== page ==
A review of a European basic-materials manufacturer’s safety culture revealed that the company had a high tolerance for risk. Some operators said that 100 percent safety was impossible and that risk was part of the job. A maintenance operator explained that he sustained cuts and bruises on the job regularly but didn’t report them because he considered them normal.
In focus groups for new employees at another industrial company, workers said they were shocked at the wide gap between what they learned in orientation and what happened in the field. Other employees had come to accept this discrepancy, telling the new employees to “forget the safety stuff you learned in the classroom, or we’ll never get anything done out here.”
This learned tolerance to risk has to do with the pervasive belief that some risks can’t be mitigated. This mind-set is common—even in organizations where managers claim to have signed up for “zero safety incidents.” These managers often haven’t made the effort to understand the implications of aiming for zero. For example, a provider of operations services set everyone’s injury target to zero as part of its annual goal-setting process. But managers did not put enough effort into spreading the idea that the company could achieve such an ambitious goal. People therefore believed this goal was unachievable, so they gave up on it and focused their efforts elsewhere.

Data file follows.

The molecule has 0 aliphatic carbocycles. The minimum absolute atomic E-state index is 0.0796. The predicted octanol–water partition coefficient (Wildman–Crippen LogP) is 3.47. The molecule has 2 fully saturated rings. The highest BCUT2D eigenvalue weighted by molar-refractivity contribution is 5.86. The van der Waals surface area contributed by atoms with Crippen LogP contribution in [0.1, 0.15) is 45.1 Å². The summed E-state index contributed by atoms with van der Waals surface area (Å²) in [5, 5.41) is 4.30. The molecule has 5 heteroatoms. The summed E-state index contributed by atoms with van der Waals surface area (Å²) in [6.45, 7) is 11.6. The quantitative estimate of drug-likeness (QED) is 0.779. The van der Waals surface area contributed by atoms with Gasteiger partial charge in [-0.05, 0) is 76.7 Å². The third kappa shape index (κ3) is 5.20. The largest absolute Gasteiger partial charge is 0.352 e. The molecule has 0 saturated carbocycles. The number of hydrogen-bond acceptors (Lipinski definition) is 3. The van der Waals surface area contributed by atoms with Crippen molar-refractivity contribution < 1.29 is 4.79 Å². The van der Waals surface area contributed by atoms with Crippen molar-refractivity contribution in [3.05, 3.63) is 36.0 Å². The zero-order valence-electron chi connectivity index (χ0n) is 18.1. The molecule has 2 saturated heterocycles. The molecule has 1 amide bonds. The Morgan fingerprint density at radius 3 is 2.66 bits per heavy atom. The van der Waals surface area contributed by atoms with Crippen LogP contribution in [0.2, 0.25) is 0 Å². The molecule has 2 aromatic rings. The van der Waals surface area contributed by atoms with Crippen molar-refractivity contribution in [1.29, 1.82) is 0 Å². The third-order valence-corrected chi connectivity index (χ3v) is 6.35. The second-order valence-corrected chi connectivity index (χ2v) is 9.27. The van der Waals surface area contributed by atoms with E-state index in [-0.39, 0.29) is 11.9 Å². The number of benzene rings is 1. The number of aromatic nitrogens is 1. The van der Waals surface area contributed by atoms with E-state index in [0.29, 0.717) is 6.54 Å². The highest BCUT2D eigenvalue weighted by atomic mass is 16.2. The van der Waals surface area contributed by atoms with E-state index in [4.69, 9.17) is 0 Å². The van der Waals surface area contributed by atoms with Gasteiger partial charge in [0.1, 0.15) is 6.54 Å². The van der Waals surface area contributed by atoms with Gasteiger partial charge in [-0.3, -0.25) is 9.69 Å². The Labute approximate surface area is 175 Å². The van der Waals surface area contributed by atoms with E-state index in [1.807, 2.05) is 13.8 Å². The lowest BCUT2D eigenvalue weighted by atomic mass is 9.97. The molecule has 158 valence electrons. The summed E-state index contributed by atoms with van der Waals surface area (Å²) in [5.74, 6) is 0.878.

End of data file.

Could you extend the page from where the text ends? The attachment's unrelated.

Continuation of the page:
Through our fieldwork and research, we’ve found organizations that make progress in eliminating this limiting mind-set work to align leadership and employees on what it means to have a zero goal. In doing so, they collaboratively calibrate expectations to this aspiration. For example, a metals producer, having adopted a zero goal, set stretch but achievable targets for injury reduction and expanded the set of HSE metrics to include positive, leading indicators such as the number and quality of field interactions. With the right context established, people committed to the goals and generally exceeded them.